Post 2010, the Bangla band culture hasn’t been prolific especially after the radio gave up their slots to air film songs. You also don’t find a Bangla band doing a mega launch of its album or a single like the mid-2000s. In such a scenario, it’s a welcome change to see Kolkata singers Ujjaini Mukherjee, Manomay Bhattacharyya and Rupankar Bagchi forming their own ‘band’ — UMR — which promises to offer original Hindi music. They had also released their first Hindi original, ‘Jab Barse Sona’ in Gallery Gold in Kolkata recently.
‘Jab Barse Sona’ is a soulful track composed by National Award-winning singer Rupankar. Penned by Ujjaini, the song has been shot beautifully and goes well with the mood of the track by the trio.
For Ujjaini, band means coming together of five like-minded people and making music. “The idea of UMR came to Rupankar da during lockdown. What more do you need when you have such talented musicians in your team,” says the singer. So, has she already written the other Hindi songs, we ask? “I have some and I am also writing a few more. It’s not that I will always write the lyrics and Rupankar da will compose. We might even collaborate with other musicians,” she says.
In fact, ‘collaboration’ is what attracted the veteran Usha Uthup to launch the first song of UMR. Uthup believes the brilliant ‘collaboration’ of Manomay, Rupankar and Ujjaini will work wonders for the band. “I have been singing in bands since 1969. UMR will work. We are at a stage now where we are looking out for collaborations, and I think collaborations are just fantastic,” she says. Rupankar echoes similar sentiments. “We are doing nothing revolutionary. We will try to create original Hindi numbers. If it doesn’t work, it won’t,” he says nonchalantly.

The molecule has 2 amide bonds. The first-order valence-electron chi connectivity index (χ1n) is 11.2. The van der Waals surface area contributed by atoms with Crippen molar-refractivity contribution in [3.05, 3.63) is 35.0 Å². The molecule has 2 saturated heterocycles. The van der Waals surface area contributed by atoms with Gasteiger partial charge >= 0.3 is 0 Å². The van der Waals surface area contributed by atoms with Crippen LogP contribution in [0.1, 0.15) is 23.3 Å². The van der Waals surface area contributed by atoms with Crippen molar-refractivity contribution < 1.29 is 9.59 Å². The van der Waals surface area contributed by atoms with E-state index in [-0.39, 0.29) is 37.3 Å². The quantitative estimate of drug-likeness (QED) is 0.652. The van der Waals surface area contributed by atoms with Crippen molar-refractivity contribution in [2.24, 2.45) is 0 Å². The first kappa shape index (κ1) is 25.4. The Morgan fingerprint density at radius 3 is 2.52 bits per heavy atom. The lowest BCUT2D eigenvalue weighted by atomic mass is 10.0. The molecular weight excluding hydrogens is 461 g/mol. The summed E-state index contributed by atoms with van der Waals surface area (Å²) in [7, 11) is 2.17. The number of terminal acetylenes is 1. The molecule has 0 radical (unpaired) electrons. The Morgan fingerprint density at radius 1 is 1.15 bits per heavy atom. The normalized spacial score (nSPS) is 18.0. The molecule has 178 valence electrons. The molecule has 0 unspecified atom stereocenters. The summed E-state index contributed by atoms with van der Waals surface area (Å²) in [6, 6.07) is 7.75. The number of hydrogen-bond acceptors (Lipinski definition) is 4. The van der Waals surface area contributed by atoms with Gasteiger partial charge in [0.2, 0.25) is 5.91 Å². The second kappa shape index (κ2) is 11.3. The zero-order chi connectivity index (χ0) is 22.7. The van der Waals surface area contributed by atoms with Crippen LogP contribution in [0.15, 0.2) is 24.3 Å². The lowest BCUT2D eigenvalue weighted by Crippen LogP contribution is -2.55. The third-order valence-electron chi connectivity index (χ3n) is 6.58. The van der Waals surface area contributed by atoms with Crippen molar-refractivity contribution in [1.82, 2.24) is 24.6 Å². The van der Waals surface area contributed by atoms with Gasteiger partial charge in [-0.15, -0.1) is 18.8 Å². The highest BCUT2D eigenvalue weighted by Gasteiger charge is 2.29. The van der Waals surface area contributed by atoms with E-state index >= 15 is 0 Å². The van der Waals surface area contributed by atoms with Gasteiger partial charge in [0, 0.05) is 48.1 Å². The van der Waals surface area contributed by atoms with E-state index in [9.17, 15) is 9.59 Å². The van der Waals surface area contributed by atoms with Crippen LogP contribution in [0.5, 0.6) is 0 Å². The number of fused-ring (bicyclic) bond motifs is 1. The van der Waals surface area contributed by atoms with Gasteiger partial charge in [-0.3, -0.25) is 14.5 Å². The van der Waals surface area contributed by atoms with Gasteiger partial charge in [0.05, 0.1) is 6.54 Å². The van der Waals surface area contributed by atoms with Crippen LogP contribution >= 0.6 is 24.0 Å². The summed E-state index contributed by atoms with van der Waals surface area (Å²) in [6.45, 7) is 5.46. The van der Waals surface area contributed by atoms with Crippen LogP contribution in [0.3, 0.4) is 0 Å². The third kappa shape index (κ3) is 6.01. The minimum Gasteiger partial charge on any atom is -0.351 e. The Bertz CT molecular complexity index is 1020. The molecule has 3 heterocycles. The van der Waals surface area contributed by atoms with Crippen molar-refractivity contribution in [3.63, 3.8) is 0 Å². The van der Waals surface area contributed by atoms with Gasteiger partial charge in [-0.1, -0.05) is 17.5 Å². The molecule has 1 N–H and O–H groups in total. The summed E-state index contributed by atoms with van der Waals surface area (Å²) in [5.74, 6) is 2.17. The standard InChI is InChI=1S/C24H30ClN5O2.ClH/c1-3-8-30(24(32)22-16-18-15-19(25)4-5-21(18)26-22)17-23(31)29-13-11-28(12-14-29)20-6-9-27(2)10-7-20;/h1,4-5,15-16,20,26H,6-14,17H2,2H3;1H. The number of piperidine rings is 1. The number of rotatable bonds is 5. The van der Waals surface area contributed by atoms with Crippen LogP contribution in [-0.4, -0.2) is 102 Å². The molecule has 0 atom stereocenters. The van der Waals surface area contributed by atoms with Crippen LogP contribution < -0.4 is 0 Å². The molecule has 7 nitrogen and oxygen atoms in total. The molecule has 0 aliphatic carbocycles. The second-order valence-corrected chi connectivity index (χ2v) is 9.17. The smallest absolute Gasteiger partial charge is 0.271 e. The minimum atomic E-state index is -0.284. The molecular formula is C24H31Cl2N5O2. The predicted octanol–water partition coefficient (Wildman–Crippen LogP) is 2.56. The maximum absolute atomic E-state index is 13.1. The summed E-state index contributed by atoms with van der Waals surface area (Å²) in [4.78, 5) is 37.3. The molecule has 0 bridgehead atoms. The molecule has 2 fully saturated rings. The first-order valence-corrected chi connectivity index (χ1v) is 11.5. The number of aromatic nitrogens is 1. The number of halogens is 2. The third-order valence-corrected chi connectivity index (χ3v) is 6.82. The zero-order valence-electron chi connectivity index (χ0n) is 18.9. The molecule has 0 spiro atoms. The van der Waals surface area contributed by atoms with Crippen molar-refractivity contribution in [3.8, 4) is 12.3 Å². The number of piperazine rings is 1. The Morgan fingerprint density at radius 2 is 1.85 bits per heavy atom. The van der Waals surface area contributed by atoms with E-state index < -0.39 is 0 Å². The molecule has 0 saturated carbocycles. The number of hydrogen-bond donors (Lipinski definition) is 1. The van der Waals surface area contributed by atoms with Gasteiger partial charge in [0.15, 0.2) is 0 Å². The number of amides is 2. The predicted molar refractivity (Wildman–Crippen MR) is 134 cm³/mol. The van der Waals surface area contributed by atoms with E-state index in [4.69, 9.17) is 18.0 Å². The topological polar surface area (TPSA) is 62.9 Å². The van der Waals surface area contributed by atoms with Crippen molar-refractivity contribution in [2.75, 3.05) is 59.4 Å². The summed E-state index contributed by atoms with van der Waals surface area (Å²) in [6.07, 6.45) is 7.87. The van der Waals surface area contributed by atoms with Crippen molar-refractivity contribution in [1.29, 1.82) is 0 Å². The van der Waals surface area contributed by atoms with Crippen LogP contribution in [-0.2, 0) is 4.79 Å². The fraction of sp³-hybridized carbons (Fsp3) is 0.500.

Uthup also joins the Hindi language debate and says she is glad that “UMR has chosen Hindi” as its language. “We keep saying language doesn’t matter. It doesn’t really matter like I sang Srivalli in Bengali. So, it’s not just the language but it is the language also. I am glad that UMR has selected Hindi because people around the world can listen to something in Hindi. It is not necessary to say which region we come from,” says the legendary singer, whose first memoir ‘The Queen of Indian Pop’ was recently released.
Manomay has been singing Bengali songs for 25 years, so venturing into Hindi is a new challenge for him. “We wouldn’t sing any Bengali tracks in the band. We might come up with remake songs and compose originals,” he says.